According to an article in Money, out of the 10,000 respondents to an Accenture survey, 75%, if given the choice of coming into the dealership to purchase a car or doing it online, would take the internet route. Although the study didn't specifically delve into the reasons for this, a smaller survey, Autotrader polled 4,002 individuals and found that only 17 said they like the dealership experience. The overwhelming majority view the face-to-face encounter as confusing, high pressure, and when they take into account, the time spent selecting a car, negotiating a price, deciding on financing, and dealing with all the paperwork, way too long and too important to be done in one sitting.
So What Would They Change?
Of those who like the idea of buying from home, 56% would like to at least start negotiating online, rather than surrounded by salespeople, and 45% of these would like to remain anonymous until they have structured a deal.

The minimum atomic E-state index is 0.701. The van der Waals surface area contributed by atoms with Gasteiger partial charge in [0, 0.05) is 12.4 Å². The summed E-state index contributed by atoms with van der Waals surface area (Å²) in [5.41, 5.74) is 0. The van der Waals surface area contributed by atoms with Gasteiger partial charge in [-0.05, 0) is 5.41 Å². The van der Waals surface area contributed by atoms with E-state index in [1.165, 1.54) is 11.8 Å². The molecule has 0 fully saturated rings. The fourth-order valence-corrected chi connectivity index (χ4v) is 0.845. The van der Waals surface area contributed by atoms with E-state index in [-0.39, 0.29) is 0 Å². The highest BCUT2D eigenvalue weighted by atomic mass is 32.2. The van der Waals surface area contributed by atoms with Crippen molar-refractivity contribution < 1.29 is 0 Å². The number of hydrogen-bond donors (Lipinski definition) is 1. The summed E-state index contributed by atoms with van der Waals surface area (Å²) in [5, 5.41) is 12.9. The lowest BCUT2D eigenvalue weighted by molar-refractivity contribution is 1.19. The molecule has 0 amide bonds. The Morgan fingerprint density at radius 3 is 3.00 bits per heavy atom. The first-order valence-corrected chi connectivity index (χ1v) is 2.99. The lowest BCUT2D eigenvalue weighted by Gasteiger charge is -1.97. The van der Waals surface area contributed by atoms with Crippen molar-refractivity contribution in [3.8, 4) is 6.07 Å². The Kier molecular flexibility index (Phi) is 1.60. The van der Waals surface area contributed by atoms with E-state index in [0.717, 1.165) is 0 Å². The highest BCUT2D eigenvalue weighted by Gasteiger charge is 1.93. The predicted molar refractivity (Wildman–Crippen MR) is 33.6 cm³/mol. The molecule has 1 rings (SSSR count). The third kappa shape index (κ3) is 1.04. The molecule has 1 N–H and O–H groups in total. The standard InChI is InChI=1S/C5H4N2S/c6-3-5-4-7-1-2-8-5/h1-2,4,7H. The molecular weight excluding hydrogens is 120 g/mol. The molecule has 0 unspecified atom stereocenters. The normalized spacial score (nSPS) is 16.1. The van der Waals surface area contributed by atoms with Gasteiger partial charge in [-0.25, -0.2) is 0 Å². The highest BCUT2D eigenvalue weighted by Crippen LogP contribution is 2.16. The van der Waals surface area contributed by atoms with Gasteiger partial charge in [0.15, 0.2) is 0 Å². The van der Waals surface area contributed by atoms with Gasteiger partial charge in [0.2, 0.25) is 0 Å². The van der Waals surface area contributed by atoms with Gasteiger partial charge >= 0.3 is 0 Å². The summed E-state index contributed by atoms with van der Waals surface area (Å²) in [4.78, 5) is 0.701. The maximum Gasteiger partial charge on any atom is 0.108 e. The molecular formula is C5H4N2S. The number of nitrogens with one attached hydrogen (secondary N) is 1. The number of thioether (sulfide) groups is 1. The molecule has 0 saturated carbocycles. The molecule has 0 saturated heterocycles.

Even more, 72% favor completing the credit application and financing paperwork online not only to save time but to give them time to go over the fine print at their leisure, rather than on the finance person's dime.
What Would it Mean for the Dealership
Although more and more dealerships are offering online options, they are not overly keen to throw in the towel on their brick and mortar operations. First of all, going 100% internet would put their sales staff out of work, some of them longtime employees. It would also lower profit margins, not only for the dealers themselves but for the auto manufacturers as well.
What Would it Mean for the Car Buyer
Lost in the debate is the value of coming into the dealership so one can get a feel for the car, sit in it, see how much it can hold, take it for a test drive. After all, a car is a major purchase, and qualified sales people can answer questions, and once they know the purchaser's specific needs, steer him in the right direction.
Hiring the right type of people and providing them with automotive management training in ways that inspire confidence and trust is perhaps the most important responsibilities a sales manager has.